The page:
Los Angeles Dodgers rookie shortstop Corey Seager has had a memorable first month in the Majors. Called up from Triple-A Oklahoma City on Sept. 3, Seager was nothing short of spectacular.
Initially expected to be among the September call-ups who would get their feet wet with sporadic playing time, Seager was thrown into the fire as Jimmy Rollins sat with an injured right index finger. The young shortstop had immediate success and his role grew accordingly.
Last week the Dodgers clinched the National League West title and eventually surpassed the New York Mets for home-field advantage in the NL Division Series. Seager was in the lineup for both the division clincher in San Francisco and Saturday night’s win which gave the club home-field.
“That was a lot of fun celebrating,” he said of the experience. “That’s a good time to relax and see how well you’ve done the whole season and celebrate it. Clinching the home-field advantage is huge. You get to play in front of your home crown and that will be nice.”
While Seager was expected to play behind Rollins and learn form the veteran, the 21-year-old’s success caused manager Don Mattingly to make the change of starting Seager over Rollins.
The changing of the guard didn’t necessarily have much bearing on Seager, as he arrived without expecting much. “I came in here with no expectations. It’s really nice to see, but it’s also nice to be in the playoffs,” he said. “I’m looking forward to that and how that atmosphere is going to be and see how far we can go.”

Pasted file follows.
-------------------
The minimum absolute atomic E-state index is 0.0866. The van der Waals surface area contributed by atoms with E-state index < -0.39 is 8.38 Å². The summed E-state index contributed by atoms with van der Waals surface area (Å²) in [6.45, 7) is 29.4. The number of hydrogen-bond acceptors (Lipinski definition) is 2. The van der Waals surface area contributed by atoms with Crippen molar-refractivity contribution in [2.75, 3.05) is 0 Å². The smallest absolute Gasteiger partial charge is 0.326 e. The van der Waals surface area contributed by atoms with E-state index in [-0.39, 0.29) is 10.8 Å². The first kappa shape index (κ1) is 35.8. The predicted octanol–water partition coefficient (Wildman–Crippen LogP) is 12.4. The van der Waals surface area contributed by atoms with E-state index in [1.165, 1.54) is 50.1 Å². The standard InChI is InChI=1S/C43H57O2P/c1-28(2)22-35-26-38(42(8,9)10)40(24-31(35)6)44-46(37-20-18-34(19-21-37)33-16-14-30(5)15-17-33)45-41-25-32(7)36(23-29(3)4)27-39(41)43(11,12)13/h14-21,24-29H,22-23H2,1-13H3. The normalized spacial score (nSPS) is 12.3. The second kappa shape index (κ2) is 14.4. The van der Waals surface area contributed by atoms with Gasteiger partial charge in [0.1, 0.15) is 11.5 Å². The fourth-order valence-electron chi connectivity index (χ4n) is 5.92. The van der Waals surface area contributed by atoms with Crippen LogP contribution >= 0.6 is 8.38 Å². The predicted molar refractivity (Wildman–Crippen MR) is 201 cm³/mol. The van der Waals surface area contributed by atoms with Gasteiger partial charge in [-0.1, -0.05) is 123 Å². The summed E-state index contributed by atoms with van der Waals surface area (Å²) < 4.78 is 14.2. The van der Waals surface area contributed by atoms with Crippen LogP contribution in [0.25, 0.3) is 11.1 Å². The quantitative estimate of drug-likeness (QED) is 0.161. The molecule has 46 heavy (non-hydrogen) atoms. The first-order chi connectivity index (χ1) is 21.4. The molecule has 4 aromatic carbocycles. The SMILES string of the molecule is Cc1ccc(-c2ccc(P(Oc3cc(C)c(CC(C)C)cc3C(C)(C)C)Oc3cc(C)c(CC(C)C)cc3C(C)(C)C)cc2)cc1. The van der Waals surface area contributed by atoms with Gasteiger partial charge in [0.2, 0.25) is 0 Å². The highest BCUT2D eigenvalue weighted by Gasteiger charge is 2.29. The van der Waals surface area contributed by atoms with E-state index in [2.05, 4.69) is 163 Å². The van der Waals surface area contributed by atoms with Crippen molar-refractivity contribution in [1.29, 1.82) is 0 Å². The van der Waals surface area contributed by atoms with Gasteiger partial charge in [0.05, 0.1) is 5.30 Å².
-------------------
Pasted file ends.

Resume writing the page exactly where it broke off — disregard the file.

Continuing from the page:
Having played 152 total games this year, 125 in the Minors, Seager has endured the longest season of his career by far. “It’s long. It’s longer than the Minor League one, and I thought that was long,” he said.
“It’s one of those things you got to get used to. You won’t really know until you experience it. This offseason I can work towards not making it so long.” In the final game of the regular season, Seager went 3-for-3 with a solo home run. As for watching Clayton Kershaw reach 300 strikeouts, Seager enjoyed watching the Dodgers’ ace pitch.
“That was pretty cool. He was on a pitch count so we were worried if he was going to make it,” Seager said. “He went out there and made those guys look like child’s play out there. It was quite impressive.”